Sunday, May 19, 2013

Pentecost Farewell Sermon

The Feast of Pentecost - Sunday, May 19, 2013 - marked my last Sunday as rector of St. Francis Church. It has been a wonderful journey that began on February 1, 1998. Below is a written portion of the sermon I preached this weekend. A link to the full audio version of the sermon can be found here.

We heard the familiar Pentecost story from the Acts of the Apostles today, when…
…suddenly from heaven there came a sound like the rush of a violent wind, and it filled the entire house where they were sitting. Divided tongues, as of fire, appeared among them, and a tongue rested on each of them. All of them were filled with the Holy Spirit and began to speak in other languages, as the Spirit gave them ability.
It is very cool that so many of you are so gifted with all of these various languages. Remember how that sounded today, because our dramatic reading reveals an even deeper truth: that even when we are all speaking English around here, we in fact speak many different languages. I don’t know if men are really from Mars and women are from Venus. But I do know that gender shapes the ways that we experience God and speak of God, so we need to keep bringing many names. So, too, does our age affect how we experience and speak about God, so we need to keep bringing many names. Besides all of that, some of us here first met Jesus in the 1928 Prayerbook and others of us in Protestant congregations and still others in Roman Catholic congregations. Those early impressions stay with us for a long time. So we need to keep bringing many names, while trusting the Holy Spirit to help us to hear one another to speech.

We also heard these words today from St. Paul’s Letter to the first-century Christians in Rome, the eighth chapter.

All who are led by the Spirit of God are children of God. For you did not receive a spirit of slavery to fall back into fear, but you have received a spirit of adoption. 
Remember that the opposite of faith is not doubt; the opposite of faith is fear. Fear causes us to fall back and gets us stuck and paralyzed. In Holy Baptism and as we grow up into the full stature of Christ, we have received a spirit of adoption, a spirit of love that allows us to mature in faith. Continue to live into that claim and all will be well and all shall be well.

And finally, these extraordinary words on the lips of Jesus, from the Fourth Gospel:

I have said these things to you while I am still with you. But the Advocate, the Holy Spirit, whom the Father will send in my name, will teach you everything, and remind you of all that I have said to you.
The journey of faith really is like a labyrinth that takes us nearer and nearer to the heart of God. Someone once told me that they’d read the Bible in college and kind of “checked that off their list” and then wondered how I could keep coming back to it again and again and again, year after year. “Wouldn’t it get boring to do that?” I was asked in all sincerity. But I think the answer to that question is that the Holy Spirit, the Advocate, keeps leading us into truth, keeps forming us as disciples of Jesus. Sometimes—wait for it—sometimes we even change our minds. We see something in a new way, from a new perspective. We hear from someone whose voice was previously not at the Table and we are all changed for good. The Holy Spirit comes to change hearts and minds and to bind us together in love with God and neighbor.  Ultimately the way and the truth and the life revealed in the Bible is not a set of doctrinal position papers; it’s a person. The Holy Spirit keeps bringing us back to Jesus again and again, who keeps calling us by name: follow me.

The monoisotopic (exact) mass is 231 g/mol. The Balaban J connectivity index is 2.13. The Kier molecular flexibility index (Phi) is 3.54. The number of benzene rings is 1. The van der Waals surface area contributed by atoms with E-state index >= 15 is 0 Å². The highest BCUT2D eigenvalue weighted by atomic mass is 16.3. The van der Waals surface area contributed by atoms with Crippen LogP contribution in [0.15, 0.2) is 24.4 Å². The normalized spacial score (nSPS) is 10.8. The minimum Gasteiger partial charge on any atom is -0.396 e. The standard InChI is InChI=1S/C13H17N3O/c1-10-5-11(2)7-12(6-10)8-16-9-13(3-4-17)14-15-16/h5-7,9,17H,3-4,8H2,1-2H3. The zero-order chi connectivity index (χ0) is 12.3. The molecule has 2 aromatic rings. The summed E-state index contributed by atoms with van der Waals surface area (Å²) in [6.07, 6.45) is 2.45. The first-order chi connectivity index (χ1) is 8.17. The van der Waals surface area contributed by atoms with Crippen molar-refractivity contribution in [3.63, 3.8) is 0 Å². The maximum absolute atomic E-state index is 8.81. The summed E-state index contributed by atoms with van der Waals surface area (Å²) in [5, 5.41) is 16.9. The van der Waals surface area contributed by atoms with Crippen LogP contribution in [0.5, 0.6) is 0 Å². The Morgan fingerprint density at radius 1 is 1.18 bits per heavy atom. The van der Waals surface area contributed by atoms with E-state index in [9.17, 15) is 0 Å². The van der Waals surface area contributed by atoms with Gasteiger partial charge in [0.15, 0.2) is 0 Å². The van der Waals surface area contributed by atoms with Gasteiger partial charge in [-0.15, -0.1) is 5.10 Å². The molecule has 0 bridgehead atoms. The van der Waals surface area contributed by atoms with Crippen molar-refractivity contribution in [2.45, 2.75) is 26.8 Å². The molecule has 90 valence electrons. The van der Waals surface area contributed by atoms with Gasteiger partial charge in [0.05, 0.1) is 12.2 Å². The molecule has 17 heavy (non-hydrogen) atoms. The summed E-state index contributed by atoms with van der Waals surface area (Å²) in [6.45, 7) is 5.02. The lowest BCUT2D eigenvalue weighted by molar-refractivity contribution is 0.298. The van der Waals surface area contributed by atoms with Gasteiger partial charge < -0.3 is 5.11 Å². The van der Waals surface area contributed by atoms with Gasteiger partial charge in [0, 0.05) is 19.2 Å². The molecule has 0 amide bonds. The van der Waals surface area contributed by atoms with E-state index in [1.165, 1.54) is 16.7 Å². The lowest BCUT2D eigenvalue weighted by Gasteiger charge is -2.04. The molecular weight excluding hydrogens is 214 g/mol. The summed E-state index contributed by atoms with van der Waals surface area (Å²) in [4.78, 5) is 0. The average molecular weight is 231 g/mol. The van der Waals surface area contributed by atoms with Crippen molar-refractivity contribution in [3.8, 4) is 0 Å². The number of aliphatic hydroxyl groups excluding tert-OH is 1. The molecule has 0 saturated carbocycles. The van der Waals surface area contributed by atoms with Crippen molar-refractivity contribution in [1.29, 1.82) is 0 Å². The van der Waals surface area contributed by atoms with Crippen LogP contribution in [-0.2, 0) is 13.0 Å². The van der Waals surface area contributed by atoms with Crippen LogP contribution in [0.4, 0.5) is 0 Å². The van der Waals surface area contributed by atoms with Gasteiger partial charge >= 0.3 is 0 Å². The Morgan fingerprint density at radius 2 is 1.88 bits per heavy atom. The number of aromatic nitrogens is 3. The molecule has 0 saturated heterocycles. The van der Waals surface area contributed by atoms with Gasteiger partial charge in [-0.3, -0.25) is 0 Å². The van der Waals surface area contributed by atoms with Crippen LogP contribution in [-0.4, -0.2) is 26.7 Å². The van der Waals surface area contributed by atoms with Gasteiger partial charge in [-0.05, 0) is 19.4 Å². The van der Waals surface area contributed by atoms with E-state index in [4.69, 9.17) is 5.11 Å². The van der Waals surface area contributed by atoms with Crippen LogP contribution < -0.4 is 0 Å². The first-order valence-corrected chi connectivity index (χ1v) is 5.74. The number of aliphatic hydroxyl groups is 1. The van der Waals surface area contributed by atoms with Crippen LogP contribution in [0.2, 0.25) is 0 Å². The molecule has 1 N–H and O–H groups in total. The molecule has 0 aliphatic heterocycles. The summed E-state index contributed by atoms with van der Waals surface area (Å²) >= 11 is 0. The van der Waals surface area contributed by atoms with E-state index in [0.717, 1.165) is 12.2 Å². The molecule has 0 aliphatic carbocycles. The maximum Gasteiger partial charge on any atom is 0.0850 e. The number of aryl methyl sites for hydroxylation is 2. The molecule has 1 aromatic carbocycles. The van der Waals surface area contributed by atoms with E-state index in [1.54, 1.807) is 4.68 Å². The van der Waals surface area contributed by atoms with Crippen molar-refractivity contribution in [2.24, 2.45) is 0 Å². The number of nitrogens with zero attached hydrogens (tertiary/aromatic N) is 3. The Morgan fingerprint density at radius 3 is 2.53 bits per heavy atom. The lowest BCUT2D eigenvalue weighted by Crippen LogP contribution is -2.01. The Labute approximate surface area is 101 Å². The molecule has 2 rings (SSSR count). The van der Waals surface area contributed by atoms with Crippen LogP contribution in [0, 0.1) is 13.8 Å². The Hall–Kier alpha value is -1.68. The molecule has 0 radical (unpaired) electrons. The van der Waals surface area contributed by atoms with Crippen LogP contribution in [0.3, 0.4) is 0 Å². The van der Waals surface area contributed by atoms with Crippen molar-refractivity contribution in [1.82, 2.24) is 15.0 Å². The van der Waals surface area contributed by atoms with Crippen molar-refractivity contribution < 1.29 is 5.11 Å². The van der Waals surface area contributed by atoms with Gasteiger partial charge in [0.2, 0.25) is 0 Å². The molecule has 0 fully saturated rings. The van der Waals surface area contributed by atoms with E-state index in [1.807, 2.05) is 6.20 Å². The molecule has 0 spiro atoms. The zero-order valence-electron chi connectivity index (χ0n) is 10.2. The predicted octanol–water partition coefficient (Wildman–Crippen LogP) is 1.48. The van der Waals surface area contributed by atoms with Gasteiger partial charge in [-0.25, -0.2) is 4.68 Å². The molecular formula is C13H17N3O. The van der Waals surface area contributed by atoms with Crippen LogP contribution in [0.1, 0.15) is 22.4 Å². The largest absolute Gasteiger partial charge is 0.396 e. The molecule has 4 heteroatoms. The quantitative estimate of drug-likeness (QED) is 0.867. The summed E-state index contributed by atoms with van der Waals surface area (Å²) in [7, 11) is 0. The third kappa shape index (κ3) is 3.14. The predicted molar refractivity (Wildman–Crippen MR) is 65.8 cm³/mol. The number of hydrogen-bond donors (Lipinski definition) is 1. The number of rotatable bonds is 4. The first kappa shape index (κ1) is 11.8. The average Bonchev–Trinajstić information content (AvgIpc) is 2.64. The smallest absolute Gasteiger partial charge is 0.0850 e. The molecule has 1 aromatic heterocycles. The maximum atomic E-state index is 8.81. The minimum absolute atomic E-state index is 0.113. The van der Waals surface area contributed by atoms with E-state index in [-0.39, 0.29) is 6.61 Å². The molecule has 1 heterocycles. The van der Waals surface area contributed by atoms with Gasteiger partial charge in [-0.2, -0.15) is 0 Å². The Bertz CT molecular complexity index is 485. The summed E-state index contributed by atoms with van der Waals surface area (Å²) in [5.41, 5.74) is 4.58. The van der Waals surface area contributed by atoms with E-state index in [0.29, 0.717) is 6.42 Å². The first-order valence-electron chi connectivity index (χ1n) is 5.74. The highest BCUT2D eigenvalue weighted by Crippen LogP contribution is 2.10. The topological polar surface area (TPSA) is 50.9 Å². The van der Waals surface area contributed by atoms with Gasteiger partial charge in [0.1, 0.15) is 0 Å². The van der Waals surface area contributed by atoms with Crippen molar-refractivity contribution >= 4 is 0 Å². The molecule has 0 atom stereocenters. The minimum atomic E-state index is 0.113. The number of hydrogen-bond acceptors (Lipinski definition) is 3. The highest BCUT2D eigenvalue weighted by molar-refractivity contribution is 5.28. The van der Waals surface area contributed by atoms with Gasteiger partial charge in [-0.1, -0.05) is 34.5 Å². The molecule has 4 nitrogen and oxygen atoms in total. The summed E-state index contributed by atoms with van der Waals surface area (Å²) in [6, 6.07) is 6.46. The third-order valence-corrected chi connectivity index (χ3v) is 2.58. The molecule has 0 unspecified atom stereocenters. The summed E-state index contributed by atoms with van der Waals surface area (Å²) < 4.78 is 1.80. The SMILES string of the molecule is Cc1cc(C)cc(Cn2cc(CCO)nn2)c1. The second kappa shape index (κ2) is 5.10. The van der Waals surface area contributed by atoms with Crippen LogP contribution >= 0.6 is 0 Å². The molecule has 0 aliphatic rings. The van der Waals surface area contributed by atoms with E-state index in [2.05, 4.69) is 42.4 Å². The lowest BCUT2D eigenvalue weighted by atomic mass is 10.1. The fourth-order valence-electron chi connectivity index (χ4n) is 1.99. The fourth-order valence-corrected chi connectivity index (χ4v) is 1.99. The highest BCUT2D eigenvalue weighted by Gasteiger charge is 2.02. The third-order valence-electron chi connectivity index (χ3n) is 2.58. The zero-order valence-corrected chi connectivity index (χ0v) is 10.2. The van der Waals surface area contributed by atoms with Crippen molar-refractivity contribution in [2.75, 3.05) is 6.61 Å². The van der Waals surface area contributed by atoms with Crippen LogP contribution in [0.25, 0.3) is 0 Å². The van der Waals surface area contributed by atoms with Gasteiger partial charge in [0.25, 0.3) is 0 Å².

Today is all about the Holy Spirit. But the Holy Spirit is all about ministry—about what it means for us to be the Body of Christ. That brings us back to the work that God has given us to do: to love and serve Christ as faithful witnesses in the world.

What we do here, week after week, is talk about a dream and try to make it real. (There is your Springsteen quote!) A few years back the vestry read Verna Dozier’s book, The Dream of God: A Call to Return. It’s all about how the ministers of God are all the people and the Church is so much more than the clergy. It was first published in 1991, but like Dr. King’s dream for this nation it isn’t something that is achieved overnight. It takes work and it takes time. As we articulate that dream, and then as we try to make it real, we find ourselves engaging in the work of ministry. Together. And in so doing we are changed for good, as we discover and rediscover our vocation to be not just a nice place to be, but salt for at least this part of the earth and light for this part of the world.

No one person can do ministry alone or quickly. Over these past fifteen years, it has been our shared joy to have had some time together to see the Spirit do Her thing—continuing to amaze us by showing up again and again and again not only at those life events like baptisms and weddings and funerals but in all kinds of places along the way, and every time we gather to break the bread and share the cup. We take God’s good gifts and add human labor—grains of wheat and fruit of the vine. And what is ordinary becomes what is holy. We become what we receive, and empowered by the Holy Spirit we are sent into the world to be instruments of God’s peace and ambassadors of reconciliation. What incredible work we have shared!

You have been an extraordinary blessing to me and to my family, and always you will be in our prayers and in our hearts. You have taught me so much not only about how to be a priest, but far more importantly, about how to be myself and how to be a more faithful follower of Jesus. Thank you. And may God bless you all as the journey continues. 

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